EXECUTOR sales now represent a large percentage of transactions in the market. In previous eras, people trading up and down and after marriage break-ups represented a much larger proportion of sellers but in the current economic circumstances, such vendors are postponing selling.
Disposing of a family home can be an emotionally charged affair. When a person dies, the duty of carrying out the terms of their will falls to their executors. Usually, but not essentially, there are two executors, and once there is a will, the executors must obtain a grant of probate.
This basically entails getting the probate office or the relevant district probate registry to certify that the will is valid, and that all legal, financial and taxation matters are in order. Once received, it allows the executor to proceed with the duties of distributing the estate.
One of the first decisions an executor must make is whether or not to engage the services of a solicitor to get a grant of probate. It has become common practice in recent years for executors to carry out this task themselves without engaging the services of a solicitor. From our experience, unless an estate is very straightforward and will not ultimately involve the disposal of a property, the advantages of engaging the services of a solicitor far outweigh the financial benefits of not using one.
Additionally, we have found that it normally takes a private individual longer to get the grant of probate than a solicitor.
When an estate contains property, it is critical to remember that the process of selling that property can begin before a grant of probate is in place.
Executors commonly make the mistake of waiting until everything is ready before putting the property on the market. This is not an issue in a rising market, but in a market such as the one we are in now, it can be very costly, particularly given that one of the key responsibilities of the executor is to preserve the value of the deceased’s assets until such time as they can be distributed.
The fact is a property can be put up for sale, offers received and indeed a sale agreed prior to probate being granted, although a sale cannot close until a grant of probate has been obtained. Problems can arise if there are delays in engaging the probate office, which is where a solicitor is invaluable. On two occasions recently, we had sales agreed on properties and the solicitors were able to expedite the grant of probate. This meant that the sales could proceed quickly and smoothly.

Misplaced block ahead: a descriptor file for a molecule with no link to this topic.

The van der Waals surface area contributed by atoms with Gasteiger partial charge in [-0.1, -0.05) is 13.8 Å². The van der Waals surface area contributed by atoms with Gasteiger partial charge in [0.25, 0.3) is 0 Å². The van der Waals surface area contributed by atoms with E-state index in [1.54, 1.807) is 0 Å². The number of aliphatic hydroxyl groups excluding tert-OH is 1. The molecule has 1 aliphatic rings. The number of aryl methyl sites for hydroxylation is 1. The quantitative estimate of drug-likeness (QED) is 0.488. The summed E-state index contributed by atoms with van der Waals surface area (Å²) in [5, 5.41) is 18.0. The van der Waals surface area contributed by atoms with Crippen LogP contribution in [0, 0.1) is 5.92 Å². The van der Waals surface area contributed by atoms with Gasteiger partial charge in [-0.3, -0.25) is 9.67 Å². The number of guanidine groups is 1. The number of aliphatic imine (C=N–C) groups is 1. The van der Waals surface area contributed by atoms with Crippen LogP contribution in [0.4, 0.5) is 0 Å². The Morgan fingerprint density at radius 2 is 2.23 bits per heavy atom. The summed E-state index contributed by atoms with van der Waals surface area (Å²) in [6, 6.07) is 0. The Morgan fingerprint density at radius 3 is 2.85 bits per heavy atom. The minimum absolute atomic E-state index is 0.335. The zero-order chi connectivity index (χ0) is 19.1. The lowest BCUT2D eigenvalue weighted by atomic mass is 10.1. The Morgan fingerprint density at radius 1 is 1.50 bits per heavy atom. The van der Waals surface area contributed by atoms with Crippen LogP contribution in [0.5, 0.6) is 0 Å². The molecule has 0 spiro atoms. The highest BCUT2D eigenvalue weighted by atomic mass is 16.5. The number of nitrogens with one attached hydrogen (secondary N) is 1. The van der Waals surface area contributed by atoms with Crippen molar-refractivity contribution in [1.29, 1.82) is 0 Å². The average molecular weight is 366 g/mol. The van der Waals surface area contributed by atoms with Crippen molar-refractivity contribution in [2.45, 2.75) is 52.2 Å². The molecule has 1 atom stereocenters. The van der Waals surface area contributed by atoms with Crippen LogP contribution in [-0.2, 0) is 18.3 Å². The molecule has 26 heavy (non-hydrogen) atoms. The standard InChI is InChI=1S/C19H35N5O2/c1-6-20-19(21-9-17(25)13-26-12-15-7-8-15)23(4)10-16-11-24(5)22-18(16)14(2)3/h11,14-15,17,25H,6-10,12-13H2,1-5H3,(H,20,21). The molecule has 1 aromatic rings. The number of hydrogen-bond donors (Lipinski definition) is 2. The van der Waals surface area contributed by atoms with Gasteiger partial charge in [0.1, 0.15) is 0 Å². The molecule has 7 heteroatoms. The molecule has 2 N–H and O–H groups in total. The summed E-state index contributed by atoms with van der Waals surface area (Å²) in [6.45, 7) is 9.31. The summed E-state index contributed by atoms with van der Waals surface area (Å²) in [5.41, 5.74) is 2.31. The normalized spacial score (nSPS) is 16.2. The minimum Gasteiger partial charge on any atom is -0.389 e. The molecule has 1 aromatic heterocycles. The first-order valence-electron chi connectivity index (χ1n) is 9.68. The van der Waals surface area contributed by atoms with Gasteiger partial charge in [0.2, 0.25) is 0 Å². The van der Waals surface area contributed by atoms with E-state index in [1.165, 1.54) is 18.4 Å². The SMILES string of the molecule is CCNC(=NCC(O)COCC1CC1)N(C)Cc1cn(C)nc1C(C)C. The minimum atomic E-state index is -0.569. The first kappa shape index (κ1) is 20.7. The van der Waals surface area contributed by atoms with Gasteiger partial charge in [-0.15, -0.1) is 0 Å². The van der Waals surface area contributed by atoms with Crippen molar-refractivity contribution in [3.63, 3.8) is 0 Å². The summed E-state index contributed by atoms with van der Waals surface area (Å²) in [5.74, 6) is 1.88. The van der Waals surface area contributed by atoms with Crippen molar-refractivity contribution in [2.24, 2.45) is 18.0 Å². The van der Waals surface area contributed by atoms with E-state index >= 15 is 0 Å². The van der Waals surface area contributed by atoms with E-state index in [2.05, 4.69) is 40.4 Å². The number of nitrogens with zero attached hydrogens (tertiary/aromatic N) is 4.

In the current climate, delays in obtaining probate and disposing of properties can result in a significant depreciation in values. We recently met the executors of a property who had spent eight months personally dealing with the probate. At the start of the process in February, the value of the property was about €270,000, but now the property’s value is in the region of €220,000 – that’s €50,000, or 18.5 per cent, lost due to probate delays.
The duties of an executor are clearly outlined in legislation, from representing the deceased in legal actions to paying debts or taxes owed and protecting the assets prior to disposal. However, what is not covered is the minefield of emotions executors have to deal with in trying to carry out their duties and engage with beneficiaries.
The disposal of a family home in particular is an emotionally charged affair. People are understandably sensitive and it is not uncommon for them to react to some offers as if somebody had personally insulted them.
Executors commonly say “we are under no pressure to sell”. Often what that actually means is that the beneficiaries and the executors are not collectively ready to make a decision. The price of this indecision can be very costly, particularly in the present market. In one extreme case we were involved in recently, a family refused an offer of €1,700,000 as they were not ready to let go. Eighteen months later, they ended up accepting an offer of €800,000.
It may sound harsh, but it is better to deal with the property assets quickly.
Article contributed by Darren Chambers, who is responsible for probate valuations and is manager of Lisney’s Drumcondra office